From escaping Iran through the mountains as a Muslim refugee, to surviving domestic abuse and imprisonment in a Turkish prison, to carving out a life in Sweden, Annahita Parsan’s story is the stuff of a Hollywood movie.
Parsan, a convert from Islam to Christianity and mother of two, has emerged as one of the most prominent religious figures in Europe, both because of her unlikely geographic and spiritual pilgrimage and her decision to reach out to Muslims with the gospel -- at great personal risk.
“My life is completely different since coming to Jesus,” said the 47-year-old Parsan, whose memoir, “Stranger No More: A Muslim Refugee Story of Harrowing Escape, Miraculous Rescue and the Quiet Call of Jesus,” was published late last year.
Parsan was raised in a Muslim home in the ancient Iranian province of Isfahan with her parents and four siblings, she told Fox News. She was married at 16, and just after Iran’s Islamic Revolution in 1979 she gave birth to a boy, Daniel. Iran quickly became a different place under the Ayatollah Khomeini, and when Parsan’s beloved husband was tragically killed in a car accident – she was just 18 – she was forced to surrender custody of her son to her husband’s father, in accordance with the law. After several months, she bravely and successfully fought to get back her son.
“After two years, I decided to marry again. His situation was like mine; his wife had died,” Parsan recalled. “But soon, he began beating my son very badly… I was pregnant again, and it was impossible for me to divorce.”
On the heels of bringing a daughter she named Roksana into the world and with the Iran-Iraq war raging around them, Parsan’s husband Ashgar compelled them to flee in 1984 across frozen mountains into Turkey in the dead of winter. Without identification papers or passports, Turkish authorities tossed Parsan and her husband into a terrifying prison in the country’s Agri district for illegal entry. However, after a harrowing month they were released and traveled to Istanbul. There they spent nine months scrounging for enough funds to make it to Denmark.
It was in this tiny Scandinavian country where the seeds of her eventual spiritual transformation were planted.
“In about the first or second month there, a woman came to the door to speak about God. But it was not in my interest,” Parsan recalled. “I was so angry, I was so unhappy. But she came back the next day with a small Bible, so this time I asked Jesus to help me.”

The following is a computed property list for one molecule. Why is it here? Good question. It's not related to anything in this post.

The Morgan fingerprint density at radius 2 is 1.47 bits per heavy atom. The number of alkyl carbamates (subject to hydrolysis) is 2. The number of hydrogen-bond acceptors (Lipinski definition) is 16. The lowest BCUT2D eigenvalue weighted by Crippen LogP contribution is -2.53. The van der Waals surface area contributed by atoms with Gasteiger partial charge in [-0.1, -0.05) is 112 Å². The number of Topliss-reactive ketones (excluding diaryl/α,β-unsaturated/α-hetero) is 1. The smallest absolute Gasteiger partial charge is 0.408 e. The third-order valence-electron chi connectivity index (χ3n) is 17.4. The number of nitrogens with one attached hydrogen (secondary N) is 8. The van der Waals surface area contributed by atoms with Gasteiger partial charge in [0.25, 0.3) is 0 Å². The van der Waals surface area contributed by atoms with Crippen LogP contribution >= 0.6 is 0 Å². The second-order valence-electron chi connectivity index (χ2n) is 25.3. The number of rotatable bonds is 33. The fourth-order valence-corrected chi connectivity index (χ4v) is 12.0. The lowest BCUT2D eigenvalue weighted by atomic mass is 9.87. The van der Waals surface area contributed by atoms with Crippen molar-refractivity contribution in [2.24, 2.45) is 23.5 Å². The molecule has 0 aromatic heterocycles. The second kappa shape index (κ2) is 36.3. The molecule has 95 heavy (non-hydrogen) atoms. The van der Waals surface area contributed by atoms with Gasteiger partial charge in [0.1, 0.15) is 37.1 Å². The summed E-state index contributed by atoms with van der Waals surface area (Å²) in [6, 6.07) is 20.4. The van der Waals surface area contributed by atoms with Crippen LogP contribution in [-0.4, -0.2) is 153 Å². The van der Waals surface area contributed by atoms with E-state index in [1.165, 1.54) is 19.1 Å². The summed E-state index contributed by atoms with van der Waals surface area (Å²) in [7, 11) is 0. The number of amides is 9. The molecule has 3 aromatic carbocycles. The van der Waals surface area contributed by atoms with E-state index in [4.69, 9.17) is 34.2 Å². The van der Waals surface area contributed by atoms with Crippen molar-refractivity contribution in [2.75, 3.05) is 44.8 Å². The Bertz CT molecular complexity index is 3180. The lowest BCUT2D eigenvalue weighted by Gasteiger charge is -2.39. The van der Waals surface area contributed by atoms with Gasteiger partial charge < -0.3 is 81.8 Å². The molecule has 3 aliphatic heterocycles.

Parsan said that over the next year she started to read the Bible, which she had to keep secretly from her husband. Eventually she asked God for answers to her questions and immediately felt a sense of calm and peace of mind that she had never before experienced.
“It was magic,” she avowed.
But the calm and peace did not last. After one especially brutal outburst from her abusive husband, during the Christmas of 1989, Parsan tried to take her own life by overdosing on sleeping pills. She woke up in the hospital, her survival itself a virtual miracle, and suddenly the pieces of her disjointed life seemed to her to fall into place.
“I was too scared to go home and the police came to the hospital to talk to me. Many people were helping me find a safe place to live, and I knew it was Jesus,” she said. “And soon, the police called to tell me that they had uncovered a plot in which my abusive husband had planned to kidnap the children back to Iran. After that, we moved to Sweden, and the policeman told me that I have an angel on my shoulder.”
After two years there she took the leap and was baptized. She and her children then lived quietly in the Swedish capital for a number of years.
Then in 2006, after surviving a horrific car accident, she decided that God had spared her life so she could spend it helping other Muslims come to faith in Christ.
After five years of intense study Parson was ordained in 2012 as a minister in the Church of Sweden.
My life is completely different since coming to Jesus.
The former refugee is now the leader of two congregations in Sweden. She not only evangelizes Muslims, but she frequently trains churches to reach out to Muslims and disciple them once they join the church.
“I work specifically with the Muslim community, many are also Farsi speaking,” Parsan said. “Sometimes they come to the church because they are curious. Sometimes they are asylum seekers and sometimes they are just visiting from places like Iran and Afghanistan, so they secretly get baptized and then they go back.”
She says she has been instrumental in the conversion of more than 1,500 people over the past five years.
Because of her successes, Parsan faces risks other Church of Sweden ministers do not face.
“I have serious threats at least a couple of times per year, a threat of a knife attack or a bomb attack. I have a police officer attached to my case I can always call, and we have security during our services. I have other threats from my own distant family members,” she added. “But for me, what I do is worth it.
“I hope people out there who have lost their faith, will maybe hear my story and be inspired to come back,” Parsan said.